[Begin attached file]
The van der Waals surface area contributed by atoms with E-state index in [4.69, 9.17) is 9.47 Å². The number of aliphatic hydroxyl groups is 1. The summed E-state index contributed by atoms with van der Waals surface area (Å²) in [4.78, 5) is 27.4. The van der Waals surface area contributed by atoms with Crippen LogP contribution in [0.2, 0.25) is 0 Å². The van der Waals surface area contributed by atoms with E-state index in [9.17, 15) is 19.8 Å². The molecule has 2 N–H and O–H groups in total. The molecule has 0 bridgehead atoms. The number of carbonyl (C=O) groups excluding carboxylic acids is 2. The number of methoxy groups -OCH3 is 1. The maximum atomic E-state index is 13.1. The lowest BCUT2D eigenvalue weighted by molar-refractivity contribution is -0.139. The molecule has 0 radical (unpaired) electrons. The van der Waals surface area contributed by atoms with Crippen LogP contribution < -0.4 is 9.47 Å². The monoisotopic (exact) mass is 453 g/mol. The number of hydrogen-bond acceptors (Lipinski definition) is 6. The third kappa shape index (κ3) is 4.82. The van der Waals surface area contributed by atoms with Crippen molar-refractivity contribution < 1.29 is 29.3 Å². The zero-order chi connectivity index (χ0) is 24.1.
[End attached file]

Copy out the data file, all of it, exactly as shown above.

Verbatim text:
The van der Waals surface area contributed by atoms with E-state index in [4.69, 9.17) is 9.47 Å². The number of aliphatic hydroxyl groups is 1. The summed E-state index contributed by atoms with van der Waals surface area (Å²) in [4.78, 5) is 27.4. The van der Waals surface area contributed by atoms with Crippen LogP contribution in [0.2, 0.25) is 0 Å². The van der Waals surface area contributed by atoms with E-state index in [9.17, 15) is 19.8 Å². The molecule has 2 N–H and O–H groups in total. The molecule has 0 bridgehead atoms. The number of carbonyl (C=O) groups excluding carboxylic acids is 2. The number of methoxy groups -OCH3 is 1. The maximum atomic E-state index is 13.1. The lowest BCUT2D eigenvalue weighted by molar-refractivity contribution is -0.139. The molecule has 0 radical (unpaired) electrons. The van der Waals surface area contributed by atoms with Crippen LogP contribution < -0.4 is 9.47 Å². The monoisotopic (exact) mass is 453 g/mol. The number of hydrogen-bond acceptors (Lipinski definition) is 6. The third kappa shape index (κ3) is 4.82. The van der Waals surface area contributed by atoms with Crippen molar-refractivity contribution < 1.29 is 29.3 Å². The zero-order chi connectivity index (χ0) is 24.1.